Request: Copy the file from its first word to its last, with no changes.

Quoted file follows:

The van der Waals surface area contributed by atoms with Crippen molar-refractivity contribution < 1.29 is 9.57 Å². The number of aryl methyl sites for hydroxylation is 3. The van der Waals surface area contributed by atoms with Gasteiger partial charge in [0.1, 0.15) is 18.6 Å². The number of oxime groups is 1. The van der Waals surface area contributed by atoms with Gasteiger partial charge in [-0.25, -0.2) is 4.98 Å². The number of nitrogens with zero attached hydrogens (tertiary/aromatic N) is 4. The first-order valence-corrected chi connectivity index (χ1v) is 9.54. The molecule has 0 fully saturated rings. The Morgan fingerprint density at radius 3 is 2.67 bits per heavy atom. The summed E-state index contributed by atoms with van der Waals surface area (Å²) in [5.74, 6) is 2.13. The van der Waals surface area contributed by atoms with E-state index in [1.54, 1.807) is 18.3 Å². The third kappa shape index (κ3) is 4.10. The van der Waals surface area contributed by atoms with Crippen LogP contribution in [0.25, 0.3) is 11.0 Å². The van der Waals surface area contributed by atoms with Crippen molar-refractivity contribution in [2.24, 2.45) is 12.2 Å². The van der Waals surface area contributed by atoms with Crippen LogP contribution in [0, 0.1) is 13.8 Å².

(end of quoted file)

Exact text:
The van der Waals surface area contributed by atoms with Crippen molar-refractivity contribution < 1.29 is 9.57 Å². The number of aryl methyl sites for hydroxylation is 3. The van der Waals surface area contributed by atoms with Gasteiger partial charge in [0.1, 0.15) is 18.6 Å². The number of oxime groups is 1. The van der Waals surface area contributed by atoms with Gasteiger partial charge in [-0.25, -0.2) is 4.98 Å². The number of nitrogens with zero attached hydrogens (tertiary/aromatic N) is 4. The first-order valence-corrected chi connectivity index (χ1v) is 9.54. The molecule has 0 fully saturated rings. The Morgan fingerprint density at radius 3 is 2.67 bits per heavy atom. The summed E-state index contributed by atoms with van der Waals surface area (Å²) in [5.74, 6) is 2.13. The van der Waals surface area contributed by atoms with E-state index in [1.54, 1.807) is 18.3 Å². The third kappa shape index (κ3) is 4.10. The van der Waals surface area contributed by atoms with Crippen LogP contribution in [0.25, 0.3) is 11.0 Å². The van der Waals surface area contributed by atoms with Crippen molar-refractivity contribution in [2.24, 2.45) is 12.2 Å². The van der Waals surface area contributed by atoms with Crippen LogP contribution in [0, 0.1) is 13.8 Å².